SALT LAKE CITY The vast world of cell phone applications offers consumers a variety of experiences. You can use apps to check the weather and find the latest sports scores. There are even applications that turn your phone into a metal detector. But did you know there are applications that claim to get you high?
They're known as digital drugs or i Dosing. These downloads claim to offer the same experience as drugs, mainly illegal drugs, by simply slipping on a set of headphones and listening to binaural beats tones that are intended to trick the brain, alter brainwaves and provide a similar chemical experience. The makers of these beats promise a legal "high" from sound instead of substance.
Digital drugs can be found all over the Oral Steroids Risks Internet. They are tones, beats and mixed sounds that are sometimes paired with pictures or video. And some, like the "Gate of Hades," promise to provide "near death experiences" for $199.95 or less.
"It sounds like, kind of like a washing machine and an air raid siren "Anaboliset Aineet" at the same time," said one man who was found conducting an unscientific test of digital drugs on YouTube.
Like him, dozens of others are trying, taping and posting videos Gensci Jintropin of their digital drug experiences online. Many videos show young teenagers laughing uncontrollably and acting delirious. Others seemed to experience intense physical reactions: heavy breathing, tense muscles, slamming their fists on the ground and arching their backs as if possessed.
But are these videos showing the real effect of what one would experience listening to these digital drugs? KSL hit the streets to put these binaural beats to an unscientific test.
We stopped nearly a dozen people to find out what they knew or didn't know about digital drugs. The first question: Have you heard of digital drugs?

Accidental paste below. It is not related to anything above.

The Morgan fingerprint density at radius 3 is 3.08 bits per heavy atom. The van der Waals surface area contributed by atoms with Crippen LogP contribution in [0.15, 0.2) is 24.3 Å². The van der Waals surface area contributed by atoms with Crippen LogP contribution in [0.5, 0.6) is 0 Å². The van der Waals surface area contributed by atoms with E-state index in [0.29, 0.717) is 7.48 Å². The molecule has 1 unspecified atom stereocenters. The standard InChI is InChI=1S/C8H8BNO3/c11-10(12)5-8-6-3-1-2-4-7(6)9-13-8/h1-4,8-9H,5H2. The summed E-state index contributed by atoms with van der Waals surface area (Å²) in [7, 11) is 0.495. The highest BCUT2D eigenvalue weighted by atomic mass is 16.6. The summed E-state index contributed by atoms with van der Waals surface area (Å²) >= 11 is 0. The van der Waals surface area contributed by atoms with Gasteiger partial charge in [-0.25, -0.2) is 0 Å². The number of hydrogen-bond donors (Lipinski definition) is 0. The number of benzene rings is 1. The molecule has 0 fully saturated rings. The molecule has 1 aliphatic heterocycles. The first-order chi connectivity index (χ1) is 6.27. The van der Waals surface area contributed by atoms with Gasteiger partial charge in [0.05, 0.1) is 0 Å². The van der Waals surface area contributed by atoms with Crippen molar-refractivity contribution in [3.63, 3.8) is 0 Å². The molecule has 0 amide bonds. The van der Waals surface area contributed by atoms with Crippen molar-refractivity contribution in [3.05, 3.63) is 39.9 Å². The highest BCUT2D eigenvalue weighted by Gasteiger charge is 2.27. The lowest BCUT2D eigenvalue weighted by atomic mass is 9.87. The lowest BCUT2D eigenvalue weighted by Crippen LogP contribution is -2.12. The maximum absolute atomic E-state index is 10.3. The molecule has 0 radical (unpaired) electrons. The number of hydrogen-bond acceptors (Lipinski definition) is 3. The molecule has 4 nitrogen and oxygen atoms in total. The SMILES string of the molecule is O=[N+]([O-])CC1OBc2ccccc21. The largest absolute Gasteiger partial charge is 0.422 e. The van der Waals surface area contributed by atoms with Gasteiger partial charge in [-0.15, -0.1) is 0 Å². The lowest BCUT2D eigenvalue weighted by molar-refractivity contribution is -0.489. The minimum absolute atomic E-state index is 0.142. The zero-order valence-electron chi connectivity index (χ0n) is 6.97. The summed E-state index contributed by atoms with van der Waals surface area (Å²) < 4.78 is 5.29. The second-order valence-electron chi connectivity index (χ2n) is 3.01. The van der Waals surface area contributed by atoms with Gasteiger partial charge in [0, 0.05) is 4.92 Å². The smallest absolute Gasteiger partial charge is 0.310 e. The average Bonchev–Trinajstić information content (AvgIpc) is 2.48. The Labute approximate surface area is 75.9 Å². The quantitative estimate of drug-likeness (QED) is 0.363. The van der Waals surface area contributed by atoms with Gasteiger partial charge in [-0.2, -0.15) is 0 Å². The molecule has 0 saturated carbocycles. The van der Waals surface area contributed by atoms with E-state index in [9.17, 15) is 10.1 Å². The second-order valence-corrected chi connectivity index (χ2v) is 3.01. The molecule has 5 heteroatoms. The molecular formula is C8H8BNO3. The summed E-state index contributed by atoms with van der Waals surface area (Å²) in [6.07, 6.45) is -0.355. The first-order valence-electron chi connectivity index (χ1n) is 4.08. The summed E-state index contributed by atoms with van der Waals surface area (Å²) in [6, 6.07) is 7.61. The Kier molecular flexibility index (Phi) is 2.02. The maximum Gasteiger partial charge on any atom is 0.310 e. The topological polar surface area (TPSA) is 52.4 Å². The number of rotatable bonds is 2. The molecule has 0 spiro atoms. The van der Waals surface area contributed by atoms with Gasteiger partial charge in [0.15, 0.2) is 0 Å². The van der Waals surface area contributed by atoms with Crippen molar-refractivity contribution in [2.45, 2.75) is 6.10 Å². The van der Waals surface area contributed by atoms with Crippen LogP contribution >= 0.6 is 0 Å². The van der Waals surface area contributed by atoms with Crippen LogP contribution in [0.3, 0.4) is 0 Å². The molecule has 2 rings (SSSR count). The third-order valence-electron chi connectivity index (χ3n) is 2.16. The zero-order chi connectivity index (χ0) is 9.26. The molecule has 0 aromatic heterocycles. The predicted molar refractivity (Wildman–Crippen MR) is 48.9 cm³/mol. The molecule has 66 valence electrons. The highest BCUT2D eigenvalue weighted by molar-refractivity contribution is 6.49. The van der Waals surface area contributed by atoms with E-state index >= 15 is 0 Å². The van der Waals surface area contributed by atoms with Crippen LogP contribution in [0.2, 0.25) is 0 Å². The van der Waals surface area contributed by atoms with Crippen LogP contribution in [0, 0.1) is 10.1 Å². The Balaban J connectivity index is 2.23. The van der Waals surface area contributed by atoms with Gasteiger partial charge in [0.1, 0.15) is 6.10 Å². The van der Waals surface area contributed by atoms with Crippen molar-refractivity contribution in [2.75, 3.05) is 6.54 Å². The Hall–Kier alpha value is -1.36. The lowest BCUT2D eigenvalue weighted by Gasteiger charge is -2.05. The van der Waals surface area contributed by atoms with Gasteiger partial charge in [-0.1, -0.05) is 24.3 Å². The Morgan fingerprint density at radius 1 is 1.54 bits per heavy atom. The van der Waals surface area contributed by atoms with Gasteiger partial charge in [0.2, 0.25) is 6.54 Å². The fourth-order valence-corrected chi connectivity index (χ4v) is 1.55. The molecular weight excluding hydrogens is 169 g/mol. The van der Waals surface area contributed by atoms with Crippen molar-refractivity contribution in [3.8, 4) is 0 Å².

"No," said Justin Brooks and Lizz Dial.
"I have never heard of this," said Kim Fuller, a parent of teenagers.
"No, no. Never heard of it," said Daniel Lorenzo.
"Oh, I've heard of it before," said Takayuki Kamiya, the only person we spoke with who had heard of digital drugs.
Next we played a beat called "The "Anabolika Definition" Gate Masteron Female Dosage of Hades," an i Dose claiming to simulate near death experiences.
"I'm getting a little dizzy," said Brooks.
"Oh yeah. That was a little trippy," said Dial.
"Oh! That was weird! Try that again," said Lorenzo. "I don't know. For some reason, like, my arm feels kind of heavy."
"Yeah, I think so, yeah," said Maren Sargent.
"It could have a little bit of a placebo effect, so if they think it's going to happen it's actually going to happen," said Dial.
But does the placebo effect explain the strange reactions and bizarre behavior exhibited on the dozens of videos posted on YouTube? Utah experts say it might.
The technology behind digital drugs dates back to 1839. Prussian physicist Heinrich W. Dove discovered if 4-chlorodehydromethyltestosterone two sounds are played at slightly different frequencies, one to each ear through a set of headphones, the brain would perceive a subsonic pulse called a binaural beat.
"It's based on the idea of brainwave synchronization, or sometimes called brainwave entrainment," says Dr. Matt Woolley, a University of Utah psychology professor and adolescent psychologist. "The idea is that you can change a person's state of consciousness by changing Proviron Dose For Libido the frequency of their brainwaves."
In this case, the intended state of consciousness is a drug like euphoria. Sellers of digital drugs claim their binaural beats will produce the same effects as drugs of substance, including methamphetamine, LSD, marijuana and alcohol Buy Viagra Berlin even prescription drugs such as OxyContin and Adderall.
"Those claims are out there, but there is no science whatsoever that supports that the binaural beat, or this auditory phenomenon, will change the brain chemistry in the same way that drugs of abuse will change," says Dr. Glen Hanson, a professor of pharmacology and toxicology at the University of Utah and drug researcher for 30 years.
Hanson says despite the lack of science, adolescents are vulnerable to the suggestion. He says teenagers, in particular, seem to be interested in "anything that promises a unique experience," including sounds that could get them high. But he says these beats are relatively harmless.
"It's not going to do anything that will cause an addiction or dependence per se," says Hanson.
"Some kids, teenagers, who are really intent on having an outcome may have a mild placebo effect which, you know, that they may experience as an altered state of consciousness, which is likely to be pretty mild and short lived," says Woolley. "I think kids will just lose interest pretty quickly."